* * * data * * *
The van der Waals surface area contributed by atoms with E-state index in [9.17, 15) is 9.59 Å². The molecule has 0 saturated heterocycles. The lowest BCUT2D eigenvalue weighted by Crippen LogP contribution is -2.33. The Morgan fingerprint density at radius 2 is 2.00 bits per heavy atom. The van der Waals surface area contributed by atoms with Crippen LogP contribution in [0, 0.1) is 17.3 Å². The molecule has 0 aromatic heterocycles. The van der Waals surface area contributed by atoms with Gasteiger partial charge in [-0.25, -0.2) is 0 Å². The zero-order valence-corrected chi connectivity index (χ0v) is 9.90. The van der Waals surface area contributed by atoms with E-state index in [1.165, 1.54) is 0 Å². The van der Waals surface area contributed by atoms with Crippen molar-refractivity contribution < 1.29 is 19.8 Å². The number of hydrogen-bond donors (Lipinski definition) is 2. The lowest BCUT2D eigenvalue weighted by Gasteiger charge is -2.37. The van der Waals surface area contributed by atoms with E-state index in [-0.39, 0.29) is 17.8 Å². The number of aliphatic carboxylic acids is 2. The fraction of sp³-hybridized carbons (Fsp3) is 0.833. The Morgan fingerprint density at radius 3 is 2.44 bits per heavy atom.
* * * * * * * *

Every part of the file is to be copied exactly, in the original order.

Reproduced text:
The van der Waals surface area contributed by atoms with E-state index in [9.17, 15) is 9.59 Å². The molecule has 0 saturated heterocycles. The lowest BCUT2D eigenvalue weighted by Crippen LogP contribution is -2.33. The Morgan fingerprint density at radius 2 is 2.00 bits per heavy atom. The van der Waals surface area contributed by atoms with Crippen LogP contribution in [0, 0.1) is 17.3 Å². The molecule has 0 aromatic heterocycles. The van der Waals surface area contributed by atoms with Gasteiger partial charge in [-0.25, -0.2) is 0 Å². The zero-order valence-corrected chi connectivity index (χ0v) is 9.90. The van der Waals surface area contributed by atoms with E-state index in [1.165, 1.54) is 0 Å². The van der Waals surface area contributed by atoms with Crippen molar-refractivity contribution < 1.29 is 19.8 Å². The number of hydrogen-bond donors (Lipinski definition) is 2. The lowest BCUT2D eigenvalue weighted by Gasteiger charge is -2.37. The van der Waals surface area contributed by atoms with E-state index in [-0.39, 0.29) is 17.8 Å². The number of aliphatic carboxylic acids is 2. The fraction of sp³-hybridized carbons (Fsp3) is 0.833. The Morgan fingerprint density at radius 3 is 2.44 bits per heavy atom.